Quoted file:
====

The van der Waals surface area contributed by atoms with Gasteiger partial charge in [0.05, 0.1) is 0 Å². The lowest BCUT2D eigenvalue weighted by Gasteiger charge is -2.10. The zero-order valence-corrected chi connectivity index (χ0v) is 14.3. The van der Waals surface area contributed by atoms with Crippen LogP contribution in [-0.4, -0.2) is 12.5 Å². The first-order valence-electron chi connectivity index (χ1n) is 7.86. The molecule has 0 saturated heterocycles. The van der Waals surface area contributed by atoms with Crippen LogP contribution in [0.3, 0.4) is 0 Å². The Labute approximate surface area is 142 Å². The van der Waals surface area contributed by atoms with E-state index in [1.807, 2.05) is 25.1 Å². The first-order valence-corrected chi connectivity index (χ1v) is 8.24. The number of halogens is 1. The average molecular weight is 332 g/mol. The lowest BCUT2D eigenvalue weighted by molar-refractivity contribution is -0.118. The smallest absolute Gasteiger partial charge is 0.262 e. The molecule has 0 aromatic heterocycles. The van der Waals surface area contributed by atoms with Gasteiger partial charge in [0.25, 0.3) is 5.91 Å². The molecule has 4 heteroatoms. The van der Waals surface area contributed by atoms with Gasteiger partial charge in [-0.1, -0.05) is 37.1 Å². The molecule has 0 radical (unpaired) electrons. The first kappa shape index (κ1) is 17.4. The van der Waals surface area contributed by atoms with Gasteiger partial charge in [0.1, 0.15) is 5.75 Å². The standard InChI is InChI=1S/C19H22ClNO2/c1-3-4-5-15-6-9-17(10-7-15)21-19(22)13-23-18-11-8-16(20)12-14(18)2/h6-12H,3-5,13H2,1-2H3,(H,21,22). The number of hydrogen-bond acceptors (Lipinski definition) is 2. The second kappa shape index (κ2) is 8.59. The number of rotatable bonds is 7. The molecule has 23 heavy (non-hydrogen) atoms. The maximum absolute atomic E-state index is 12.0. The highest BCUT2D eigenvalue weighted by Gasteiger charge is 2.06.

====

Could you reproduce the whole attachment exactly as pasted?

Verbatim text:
The van der Waals surface area contributed by atoms with Gasteiger partial charge in [0.05, 0.1) is 0 Å². The lowest BCUT2D eigenvalue weighted by Gasteiger charge is -2.10. The zero-order valence-corrected chi connectivity index (χ0v) is 14.3. The van der Waals surface area contributed by atoms with Crippen LogP contribution in [-0.4, -0.2) is 12.5 Å². The first-order valence-electron chi connectivity index (χ1n) is 7.86. The molecule has 0 saturated heterocycles. The van der Waals surface area contributed by atoms with Crippen LogP contribution in [0.3, 0.4) is 0 Å². The Labute approximate surface area is 142 Å². The van der Waals surface area contributed by atoms with E-state index in [1.807, 2.05) is 25.1 Å². The first-order valence-corrected chi connectivity index (χ1v) is 8.24. The number of halogens is 1. The average molecular weight is 332 g/mol. The lowest BCUT2D eigenvalue weighted by molar-refractivity contribution is -0.118. The smallest absolute Gasteiger partial charge is 0.262 e. The molecule has 0 aromatic heterocycles. The van der Waals surface area contributed by atoms with Gasteiger partial charge in [0.25, 0.3) is 5.91 Å². The molecule has 4 heteroatoms. The van der Waals surface area contributed by atoms with Gasteiger partial charge in [-0.1, -0.05) is 37.1 Å². The molecule has 0 radical (unpaired) electrons. The first kappa shape index (κ1) is 17.4. The van der Waals surface area contributed by atoms with Gasteiger partial charge in [0.1, 0.15) is 5.75 Å². The standard InChI is InChI=1S/C19H22ClNO2/c1-3-4-5-15-6-9-17(10-7-15)21-19(22)13-23-18-11-8-16(20)12-14(18)2/h6-12H,3-5,13H2,1-2H3,(H,21,22). The number of hydrogen-bond acceptors (Lipinski definition) is 2. The second kappa shape index (κ2) is 8.59. The number of rotatable bonds is 7. The molecule has 23 heavy (non-hydrogen) atoms. The maximum absolute atomic E-state index is 12.0. The highest BCUT2D eigenvalue weighted by Gasteiger charge is 2.06.